New Jersey’s rules are clear – remote learning is over. Convinced that in-person instruction is much better for students, the governor pushed through a ban making the sort of online classes and Zoom call engagement that characterized the 2020-21 school year forbidden in the state. Except, it turns out, for kids with disabilities.
The New Jersey State Board of Education has decided that it is OK for districts to keep students with disabilities at home, receiving content from their kitchen tables and not interacting directly with other students. This is worrisome and is the tip of a brand new iceberg.
The COVID-19 pandemic brought with it an unexpected new age in education. Out of necessity, we all developed ways to teach students remotely; to provide a full program of instruction online. So we can do that. But do we want to? Many states have said no. Most students seemed to have a hard time engaging and thriving online, although state testing was generally suspended last year and performance metrics are scarce.
Students with disabilities were hit particularly hard by the disruptions of the pandemic. Many were not able to receive the services they need while schools provided only remote education. When kids began returning to classrooms this past spring, some medical and behavioral conditions made it hard for certain students to wear masks, stay socially distant or otherwise readily follow safety protocols. That is why our state Legislature has decided that districts can keep students with disabilities home. One state board member was quoted as saying that including these kids “is too hard for districts.”Don’t miss the best in editorials, opinion columns and commentary from NJ.com writers. Add your email here:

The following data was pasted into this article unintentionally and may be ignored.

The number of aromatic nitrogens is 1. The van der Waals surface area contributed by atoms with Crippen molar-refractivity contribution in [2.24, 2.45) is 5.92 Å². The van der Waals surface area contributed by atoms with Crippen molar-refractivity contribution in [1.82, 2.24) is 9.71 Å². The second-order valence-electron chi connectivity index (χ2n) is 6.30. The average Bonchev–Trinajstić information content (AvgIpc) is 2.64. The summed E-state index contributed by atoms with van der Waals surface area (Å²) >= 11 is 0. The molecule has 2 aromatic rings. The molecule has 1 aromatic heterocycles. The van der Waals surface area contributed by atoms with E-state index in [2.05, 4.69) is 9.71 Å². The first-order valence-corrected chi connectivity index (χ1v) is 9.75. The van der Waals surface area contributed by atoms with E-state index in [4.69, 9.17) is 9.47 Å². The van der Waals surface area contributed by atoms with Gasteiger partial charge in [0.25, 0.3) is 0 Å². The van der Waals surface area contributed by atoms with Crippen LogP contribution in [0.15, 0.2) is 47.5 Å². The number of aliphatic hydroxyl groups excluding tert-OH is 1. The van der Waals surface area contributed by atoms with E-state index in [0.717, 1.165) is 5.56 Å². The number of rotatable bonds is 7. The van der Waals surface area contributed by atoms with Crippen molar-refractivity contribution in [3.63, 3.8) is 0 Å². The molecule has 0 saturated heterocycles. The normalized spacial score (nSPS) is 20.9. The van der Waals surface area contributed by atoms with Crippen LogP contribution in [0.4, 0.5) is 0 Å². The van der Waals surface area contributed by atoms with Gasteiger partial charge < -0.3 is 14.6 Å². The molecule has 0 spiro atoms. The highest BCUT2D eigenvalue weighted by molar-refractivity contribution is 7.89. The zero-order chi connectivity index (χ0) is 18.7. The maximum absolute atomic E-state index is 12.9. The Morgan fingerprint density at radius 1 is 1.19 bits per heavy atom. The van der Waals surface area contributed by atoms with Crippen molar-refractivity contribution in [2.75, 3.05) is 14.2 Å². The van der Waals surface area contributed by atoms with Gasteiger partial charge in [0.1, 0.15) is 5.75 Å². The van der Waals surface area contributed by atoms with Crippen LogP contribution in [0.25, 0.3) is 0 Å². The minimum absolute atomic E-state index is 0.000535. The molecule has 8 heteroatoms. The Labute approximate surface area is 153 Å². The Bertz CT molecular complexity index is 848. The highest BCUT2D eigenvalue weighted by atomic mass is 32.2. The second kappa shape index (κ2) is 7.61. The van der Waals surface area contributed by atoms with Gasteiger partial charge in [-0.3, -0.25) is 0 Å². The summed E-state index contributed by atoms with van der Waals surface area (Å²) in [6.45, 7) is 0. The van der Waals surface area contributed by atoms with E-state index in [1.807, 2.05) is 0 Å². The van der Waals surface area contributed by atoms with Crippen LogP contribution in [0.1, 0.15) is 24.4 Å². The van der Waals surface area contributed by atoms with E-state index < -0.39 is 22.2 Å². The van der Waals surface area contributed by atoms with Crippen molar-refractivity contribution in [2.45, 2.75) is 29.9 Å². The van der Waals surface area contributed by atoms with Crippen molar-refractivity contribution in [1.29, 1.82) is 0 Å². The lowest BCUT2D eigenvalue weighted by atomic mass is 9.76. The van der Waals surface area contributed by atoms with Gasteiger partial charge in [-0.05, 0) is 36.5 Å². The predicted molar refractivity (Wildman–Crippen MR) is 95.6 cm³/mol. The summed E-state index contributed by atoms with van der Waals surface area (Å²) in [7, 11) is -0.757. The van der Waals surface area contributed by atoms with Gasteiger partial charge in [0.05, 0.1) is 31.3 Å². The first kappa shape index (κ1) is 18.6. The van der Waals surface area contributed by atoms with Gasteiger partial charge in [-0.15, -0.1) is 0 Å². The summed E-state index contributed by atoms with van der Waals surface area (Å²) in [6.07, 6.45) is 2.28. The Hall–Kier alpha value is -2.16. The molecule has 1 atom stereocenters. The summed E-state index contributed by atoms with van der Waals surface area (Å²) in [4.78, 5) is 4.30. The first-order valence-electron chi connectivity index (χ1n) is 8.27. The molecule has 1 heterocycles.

It is surely true that it will require work and some creativity to serve some challenging students safely. But what are we saying if we simply allow schools to exclude students with disabilities from in-person instruction when all the other kids are in their desks? The Center for Learner Equity, the organization I co-founded to advocate with students with disabilities, is concerned that by leaving these students in the “virtual basement” we may be on the verge of reviving the bad old days of special education; a time when students with disabilities were often separated, segregated and educated in the schoolhouse basement or other remote space.
New Jersey should be very careful that a legitimate desire to protect the health and safety of everyone in the school building does not result in a profound inequity that undermines much of the progress we have made over the past few decades toward inclusion and fairness. A blanket rule that schools do not need to try to meet student needs or to find ways to maintain a safe environment seems counterproductive and unnecessary.
The State Board should revisit this important issue and set a more nuanced policy. One important element of such a policy would be to involve student Individualized Education Program (IEP) teams to weigh in on what is appropriate and to consider what sorts of accommodations could be made to allow students with IEPs to participate safely in instruction in school buildings. New Jersey can and must do better and it starts by listening to the families on the ground who are being impacted and don’t want to be left in the virtual basement.